Three and half years ago when I became the Editor of Policing Insight, the world was a different place. The UK had voted to leave the EU, but at that point there was little understanding as to what that would mean for policing. Policing was still operating under the constraints of severe cuts to its services, under the austerity umbrella, but also other public service cuts had cast policing as the service of the last, and now often the only resort.
There are far more good things happening in policing than ever reach the public eye, which was what attracted me to this job; Policing Insight struck me as trying to do something a bit different.
It was against this backdrop that I took on the role of Editor. There are far more good things happening in policing than ever reach the public eye, which was what attracted me to this job; Policing Insight struck me as trying to do something a bit different.
Its aim was to debate the challenges of policing, of which we know there are many, but also to shift that debate towards offering some solutions. I was also drawn by the shift towards a greater understanding of the role of evidence-based research in supporting policing, which has continued to gather momentum.
Much has happened in policing in three and half years and much has happened at Policing Insight too. I am proud of what has been achieved to date. Over the last few years we have introduced several series including Report Watch, which digests some of the ever-appearing reports that impact policing. In a world where media seems to increasingly align itself to different ‘camps’, its role is simply intended to be a quick and agenda-less summary of a policing issue.
This year we launched The Police Student, written by our Academic Editor, Dr Carina O’Reilly. The first of its kind, this series aims to demystify the academic element of policing and support the new wave of police recruits who will be expected to complete a degree in policing. It is fast becoming a must-read for both students and non-students.
Recently, Policing Insight has spread its wings and our audience now extends beyond the UK, but this is very much in keeping with our original vision. No one police jurisdiction has all the answers. By listening to each other, by sharing our successes and failures, everyone benefits.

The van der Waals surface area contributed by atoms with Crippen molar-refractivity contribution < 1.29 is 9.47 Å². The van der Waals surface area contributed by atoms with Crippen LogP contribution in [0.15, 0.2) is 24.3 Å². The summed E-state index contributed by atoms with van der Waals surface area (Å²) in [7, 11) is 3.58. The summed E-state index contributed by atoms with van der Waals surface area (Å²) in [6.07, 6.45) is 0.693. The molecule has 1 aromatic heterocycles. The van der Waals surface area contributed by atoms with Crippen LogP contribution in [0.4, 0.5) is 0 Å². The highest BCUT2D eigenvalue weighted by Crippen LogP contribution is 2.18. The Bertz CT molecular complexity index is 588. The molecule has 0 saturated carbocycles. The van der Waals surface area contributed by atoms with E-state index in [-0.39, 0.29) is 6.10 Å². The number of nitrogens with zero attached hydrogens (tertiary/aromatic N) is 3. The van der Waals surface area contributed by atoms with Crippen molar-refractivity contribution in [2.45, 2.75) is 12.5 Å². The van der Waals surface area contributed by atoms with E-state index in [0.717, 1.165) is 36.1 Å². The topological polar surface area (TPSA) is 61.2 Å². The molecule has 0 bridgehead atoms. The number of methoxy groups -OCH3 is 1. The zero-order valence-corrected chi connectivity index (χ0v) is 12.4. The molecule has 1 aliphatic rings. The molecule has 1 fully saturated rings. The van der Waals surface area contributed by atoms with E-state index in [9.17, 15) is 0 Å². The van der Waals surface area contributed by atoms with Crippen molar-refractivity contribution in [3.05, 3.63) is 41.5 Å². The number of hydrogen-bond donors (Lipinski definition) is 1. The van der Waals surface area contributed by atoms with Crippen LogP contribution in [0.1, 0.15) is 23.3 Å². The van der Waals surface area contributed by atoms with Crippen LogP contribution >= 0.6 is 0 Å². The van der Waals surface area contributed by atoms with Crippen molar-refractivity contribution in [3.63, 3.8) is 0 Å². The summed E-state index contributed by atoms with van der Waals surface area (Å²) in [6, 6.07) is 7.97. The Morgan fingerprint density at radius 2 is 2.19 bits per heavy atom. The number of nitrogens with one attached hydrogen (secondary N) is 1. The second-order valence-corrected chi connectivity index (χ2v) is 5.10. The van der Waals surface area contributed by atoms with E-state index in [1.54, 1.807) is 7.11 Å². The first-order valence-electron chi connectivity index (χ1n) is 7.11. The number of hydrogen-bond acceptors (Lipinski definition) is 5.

For me, this culminated in the World Class Policing Awards which took place in London last November. It was a celebration of the best of policing. To sit among the men and women who do the job (as opposed to me who writes about them doing the job!) was the most humbling experience and a reminder that police services all over the world are continually searching for ways to keep their communities safe.
Stepping up to the challenge
And then the pandemic happened. Once again, police services were called to step up and deliver whatever instructions they were given from governments trying to navigate an extraordinary and terrifying situation.
The police service is often seen as Jurassic for its inability to change at any discernible pace. The pandemic busted that myth.
The police service is often seen as Jurassic for its inability to change at any discernible pace. The pandemic busted that myth. At Policing Insight, we watched force after force, department after department rise to the challenge of policing COVID-19, only this time the enemy wasn’t even visible.
With the threat of the pandemic easing and our knowledge of its potency and management growing, we should never forget those early days when the police and the other emergency services had no idea what they were heading towards, yet still never flinched.
At Policing Insight, our aim was simply to produce as much material as possible that might inform policing in some small way, and in doing so try to ease the burden facing police officers.
The pandemic has been a very busy time for us all on Policing Insight, but it was also a time for me to reflect and to realise that it is time for me to step back from the day-to-day business of covering policing. I will still be involved with and writing for Policing Insight – having taken up the new role of Contributing Editor – but I also need to focus my attention on something else, something a little closer to home. My grandmother survived, but was orphaned during the Armenian Genocide in 1915. The time has come for me to attempt to write her story.
I would like to say a huge thank you to Bernard Rix, Ian Barrett and Dr Carina O’Reilly for making the last three and half years such an enjoyable experience. Remote working has not dimmed your support or your humour that has sustained me through the best and the hardest times. Thank you.
I’d also like to say thank you to all our wonderful contributors. What a fantastically giving group of people you are. Your perspectives on policing have informed me, challenged me and, at times, deeply moved me. Please don’t stop.
And finally… Royston Martis of Martis Media conducted a mini survey last month on coverage of policing in seven national newspapers in the UK. He found that just 8.9% of stories about policing or police officers were positive. 8.9%! That is ridiculous and it has to change, because it is simply not an accurate reflection of policing in the UK or indeed elsewhere.
The vast majority of police officers and staff of all ranks and roles do a remarkable job, way beyond their ‘job description’, as do the many external policing organisations. Unfortunately, they also tend to be a modest bunch. So, if I had one plea, it is to put that modesty aside, tell us what you are doing and let us shout it from the rooftops. I look forward to working on those stories in the future, and my email – [email protected] – remains open.